Construction activity slowed to an 11-month low in July on the back of political uncertainty and nervousness among businesses about Brexit, according to the latest survey snapshot of the sector.
The Purchasing Managers’ Index came in at 51.9, the lowest since August 2016. It’s down from 54.8 in June, and well below the 54.5 reading that City of London analysts had expected.
Any figure above 50 signals growth.
The commercial activity index slipped from 52.2 to 47.6, its lowest since the immediate aftermath of the Brexit referendum in June 2016.
Housing construction activity also moderated, although remained in positive territory.
“Worries about the economic outlook and heightened political uncertainty were key factors contributing to subdued demand. Construction firms reported that clients were more reluctant to spend and had opted to take longer in committing to new projects,” said Tim Moore of IHS Markit, which compiles the PMI survey.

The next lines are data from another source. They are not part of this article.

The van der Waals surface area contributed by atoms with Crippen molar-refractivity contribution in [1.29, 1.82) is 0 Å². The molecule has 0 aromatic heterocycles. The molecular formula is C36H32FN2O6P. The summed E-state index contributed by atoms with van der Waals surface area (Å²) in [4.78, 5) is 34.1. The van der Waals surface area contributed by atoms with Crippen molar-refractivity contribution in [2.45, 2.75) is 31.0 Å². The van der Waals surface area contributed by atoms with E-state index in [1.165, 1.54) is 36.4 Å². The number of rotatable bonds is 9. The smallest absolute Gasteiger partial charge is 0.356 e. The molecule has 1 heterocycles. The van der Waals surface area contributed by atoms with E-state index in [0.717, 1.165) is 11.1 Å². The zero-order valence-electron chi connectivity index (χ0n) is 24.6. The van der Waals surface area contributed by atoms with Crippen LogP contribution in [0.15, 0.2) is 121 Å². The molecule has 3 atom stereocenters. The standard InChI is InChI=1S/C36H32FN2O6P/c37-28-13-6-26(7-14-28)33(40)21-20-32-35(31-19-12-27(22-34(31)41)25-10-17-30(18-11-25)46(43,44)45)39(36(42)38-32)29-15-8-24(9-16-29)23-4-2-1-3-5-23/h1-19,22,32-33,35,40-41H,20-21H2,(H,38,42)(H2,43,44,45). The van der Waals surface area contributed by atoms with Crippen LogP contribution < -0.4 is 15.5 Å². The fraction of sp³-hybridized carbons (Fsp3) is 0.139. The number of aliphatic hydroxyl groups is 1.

“Parallels with the darker days of Brexit, worries about the UK economy and post-election uncertainty can be seen across the construction sector,” said Duncan Brock of the Chartered Institute of Procurement & Supply.
Weakest reading since August 2016
Construction accounts for around 6 per cent of the economy.
Last week, the Office for National Statistics estimated that the sector contracted by 0.9 per cent in the second quarter of 2017, helping to deliver lacklustre overall GDP growth of 0.3 per cent.
This followed a 1.1 per cent expansion for construction in the first quarter.
On Tuesday, the manufacturing PMI data for July beat expectations on the back of exceptionally strong exports.
The July PMI for services, which account for around 80 per cent of the UK economy, will be released on Thursday.
Join our new commenting forum
Join thought-provoking conversations, follow other Independent readers and see their replies